University Students' Knowledge and Attitude toward HIV/AIDS in Qatar
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Introduction HIV/AIDS is one of the most complex health problems of the 21st century and has become a pandemic disease that threatens the world population. Young people are particularly vulnerable to the HIV, worldwide over half of all new infections are among young people. The primary prevention to control the spread of HIV infection through awareness and changing behavior remains at the highest priority for HIV/AIDS control. Objectives The aim of the study was to assess the knowledge and attitude among university students in Qatar towards HIV/AIDS and its preventive measures, and to identify the most preferred source of obtaining HIV related information among university students in Qatar. Methodology The study was a cross-sectional study based on a self-answered anonymous questionnaire conducted in governmental and non-governmental universities in Qatar during the calendar year 2008-2009 among 781 students selected randomly. The questionnaire addressed basic knowledge about human immunodeficiency virus (HIV), its modes of transmission, prevention, and attitudes towards HIV/AIDS. SPSS software 17.0 was used for data entry and analysis. Appropriate tests of significance were used and ethical considerations were followed throughout the study. Results The response rate was 84%. Most of the students (97.6%) were aware that HIV is a serious disease, despite the majority of university students correctly identifying the main modes of HIV/AIDS transmission such as sexual intercourse (95.8%), Sharing injection needle or surgical operation devices of an infected person (94.9%), but Some prominent known information such as mosquito bites (62.1%), public toilets and swimming pools (53%), and sharing food utensils of an infected person (50.1) were incorrectly identified as routes of transmission .More than 86% of the students had the attitude that HIV testing should be conducted compulsory before marriage through premarital counseling, support the awareness campaign toward preventing spread of HIV among your colleges inside or outside college. Their main source of information about the infection was the media, particularly TV. The results indicated that the contribution of schools, health staff and relatives in providing university students with knowledge about HIV/AIDS was minimal. Statistical significant differences in the students' level of knowledge and attitudes appear in relation with students' gender ,where more males students had knowledge about HIV/AIDS. Conclusion and Recommendation Lack of knowledge regarding HIV/AIDS transmission among university students with most of them was detected having positive attitudes toward HIV/AIDS preventive measures. Consequently establishing well-structured health education programs addressing misconceptions about the routes of transmission of HIV.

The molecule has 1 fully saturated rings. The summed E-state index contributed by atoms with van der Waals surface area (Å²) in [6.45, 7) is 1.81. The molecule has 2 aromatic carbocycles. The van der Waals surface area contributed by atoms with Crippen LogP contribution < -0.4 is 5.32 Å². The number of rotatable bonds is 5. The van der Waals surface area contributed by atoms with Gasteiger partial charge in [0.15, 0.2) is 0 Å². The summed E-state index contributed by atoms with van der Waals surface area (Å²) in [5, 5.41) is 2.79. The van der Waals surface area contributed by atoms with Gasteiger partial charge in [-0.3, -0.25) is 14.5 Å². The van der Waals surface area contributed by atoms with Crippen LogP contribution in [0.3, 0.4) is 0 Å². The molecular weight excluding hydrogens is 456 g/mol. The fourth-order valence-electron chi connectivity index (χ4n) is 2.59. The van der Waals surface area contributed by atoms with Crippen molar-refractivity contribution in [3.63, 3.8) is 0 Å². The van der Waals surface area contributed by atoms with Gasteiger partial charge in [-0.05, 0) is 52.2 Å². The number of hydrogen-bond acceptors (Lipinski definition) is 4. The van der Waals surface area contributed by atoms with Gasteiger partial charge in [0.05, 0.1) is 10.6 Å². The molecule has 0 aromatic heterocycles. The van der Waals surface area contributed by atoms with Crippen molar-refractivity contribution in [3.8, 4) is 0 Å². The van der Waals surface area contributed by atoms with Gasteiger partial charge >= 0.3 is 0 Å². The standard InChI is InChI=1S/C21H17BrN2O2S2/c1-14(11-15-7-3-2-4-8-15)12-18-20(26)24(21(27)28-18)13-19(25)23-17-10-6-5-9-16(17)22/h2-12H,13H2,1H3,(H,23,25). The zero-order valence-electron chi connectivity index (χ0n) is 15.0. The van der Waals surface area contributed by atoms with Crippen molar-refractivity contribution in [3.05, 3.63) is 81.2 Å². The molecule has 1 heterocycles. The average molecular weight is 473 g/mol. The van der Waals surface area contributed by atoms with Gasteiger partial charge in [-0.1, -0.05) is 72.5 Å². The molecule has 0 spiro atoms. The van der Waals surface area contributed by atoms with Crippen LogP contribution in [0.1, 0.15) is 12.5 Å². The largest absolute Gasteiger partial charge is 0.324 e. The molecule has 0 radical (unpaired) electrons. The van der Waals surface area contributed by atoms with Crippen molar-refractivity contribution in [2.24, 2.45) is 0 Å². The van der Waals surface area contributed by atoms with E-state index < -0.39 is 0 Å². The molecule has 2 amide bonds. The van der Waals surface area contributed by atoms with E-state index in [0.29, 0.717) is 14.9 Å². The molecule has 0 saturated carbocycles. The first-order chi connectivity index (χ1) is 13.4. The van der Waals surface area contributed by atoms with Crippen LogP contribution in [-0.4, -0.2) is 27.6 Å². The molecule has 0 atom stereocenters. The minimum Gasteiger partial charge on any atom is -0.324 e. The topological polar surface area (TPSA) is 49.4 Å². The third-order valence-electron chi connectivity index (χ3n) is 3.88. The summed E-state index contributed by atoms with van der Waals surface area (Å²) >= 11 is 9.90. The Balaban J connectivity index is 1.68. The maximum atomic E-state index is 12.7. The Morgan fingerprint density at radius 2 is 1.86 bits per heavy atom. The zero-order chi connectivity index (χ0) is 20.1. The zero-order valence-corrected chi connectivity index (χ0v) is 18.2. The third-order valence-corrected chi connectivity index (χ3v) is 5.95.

- Health Sciences-CAS (pre 2016) [125 items ]